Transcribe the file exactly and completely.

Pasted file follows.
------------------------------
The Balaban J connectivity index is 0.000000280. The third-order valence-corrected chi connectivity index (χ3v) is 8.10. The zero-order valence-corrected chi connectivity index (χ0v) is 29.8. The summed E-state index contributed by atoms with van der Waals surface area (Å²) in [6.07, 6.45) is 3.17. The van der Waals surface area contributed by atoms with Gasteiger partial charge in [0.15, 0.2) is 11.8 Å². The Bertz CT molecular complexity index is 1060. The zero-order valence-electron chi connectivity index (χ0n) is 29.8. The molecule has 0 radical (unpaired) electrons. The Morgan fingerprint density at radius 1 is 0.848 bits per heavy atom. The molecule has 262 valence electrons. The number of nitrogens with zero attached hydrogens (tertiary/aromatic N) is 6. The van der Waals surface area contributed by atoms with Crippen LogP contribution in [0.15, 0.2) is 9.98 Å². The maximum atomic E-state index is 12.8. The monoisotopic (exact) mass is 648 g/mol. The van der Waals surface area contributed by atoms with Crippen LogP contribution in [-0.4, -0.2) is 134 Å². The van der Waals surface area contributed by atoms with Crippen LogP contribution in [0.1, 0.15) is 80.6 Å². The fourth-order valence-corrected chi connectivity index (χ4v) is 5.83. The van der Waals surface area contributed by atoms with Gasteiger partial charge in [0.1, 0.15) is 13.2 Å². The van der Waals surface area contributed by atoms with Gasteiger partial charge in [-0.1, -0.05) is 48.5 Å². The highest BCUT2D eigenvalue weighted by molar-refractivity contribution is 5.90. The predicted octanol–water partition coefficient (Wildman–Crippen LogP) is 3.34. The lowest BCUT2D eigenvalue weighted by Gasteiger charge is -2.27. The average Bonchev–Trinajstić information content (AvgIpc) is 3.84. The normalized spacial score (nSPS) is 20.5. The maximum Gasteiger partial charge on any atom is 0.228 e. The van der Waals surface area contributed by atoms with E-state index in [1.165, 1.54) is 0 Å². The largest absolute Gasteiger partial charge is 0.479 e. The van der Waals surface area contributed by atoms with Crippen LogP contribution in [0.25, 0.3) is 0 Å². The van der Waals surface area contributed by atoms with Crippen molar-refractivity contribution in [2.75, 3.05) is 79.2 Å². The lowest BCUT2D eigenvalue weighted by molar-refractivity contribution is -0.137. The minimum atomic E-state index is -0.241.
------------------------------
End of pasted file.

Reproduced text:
The Balaban J connectivity index is 0.000000280. The third-order valence-corrected chi connectivity index (χ3v) is 8.10. The zero-order valence-corrected chi connectivity index (χ0v) is 29.8. The summed E-state index contributed by atoms with van der Waals surface area (Å²) in [6.07, 6.45) is 3.17. The van der Waals surface area contributed by atoms with Gasteiger partial charge in [0.15, 0.2) is 11.8 Å². The Bertz CT molecular complexity index is 1060. The zero-order valence-electron chi connectivity index (χ0n) is 29.8. The molecule has 0 radical (unpaired) electrons. The Morgan fingerprint density at radius 1 is 0.848 bits per heavy atom. The molecule has 262 valence electrons. The number of nitrogens with zero attached hydrogens (tertiary/aromatic N) is 6. The van der Waals surface area contributed by atoms with Crippen LogP contribution in [0.15, 0.2) is 9.98 Å². The maximum atomic E-state index is 12.8. The monoisotopic (exact) mass is 648 g/mol. The van der Waals surface area contributed by atoms with Crippen LogP contribution in [-0.4, -0.2) is 134 Å². The van der Waals surface area contributed by atoms with Crippen LogP contribution in [0.1, 0.15) is 80.6 Å². The fourth-order valence-corrected chi connectivity index (χ4v) is 5.83. The van der Waals surface area contributed by atoms with Gasteiger partial charge in [0.1, 0.15) is 13.2 Å². The van der Waals surface area contributed by atoms with Gasteiger partial charge in [-0.1, -0.05) is 48.5 Å². The highest BCUT2D eigenvalue weighted by molar-refractivity contribution is 5.90. The predicted octanol–water partition coefficient (Wildman–Crippen LogP) is 3.34. The lowest BCUT2D eigenvalue weighted by Gasteiger charge is -2.27. The average Bonchev–Trinajstić information content (AvgIpc) is 3.84. The normalized spacial score (nSPS) is 20.5. The maximum Gasteiger partial charge on any atom is 0.228 e. The van der Waals surface area contributed by atoms with E-state index in [1.165, 1.54) is 0 Å². The largest absolute Gasteiger partial charge is 0.479 e. The van der Waals surface area contributed by atoms with Crippen LogP contribution in [0.25, 0.3) is 0 Å². The van der Waals surface area contributed by atoms with Crippen molar-refractivity contribution in [2.75, 3.05) is 79.2 Å². The lowest BCUT2D eigenvalue weighted by molar-refractivity contribution is -0.137. The minimum atomic E-state index is -0.241.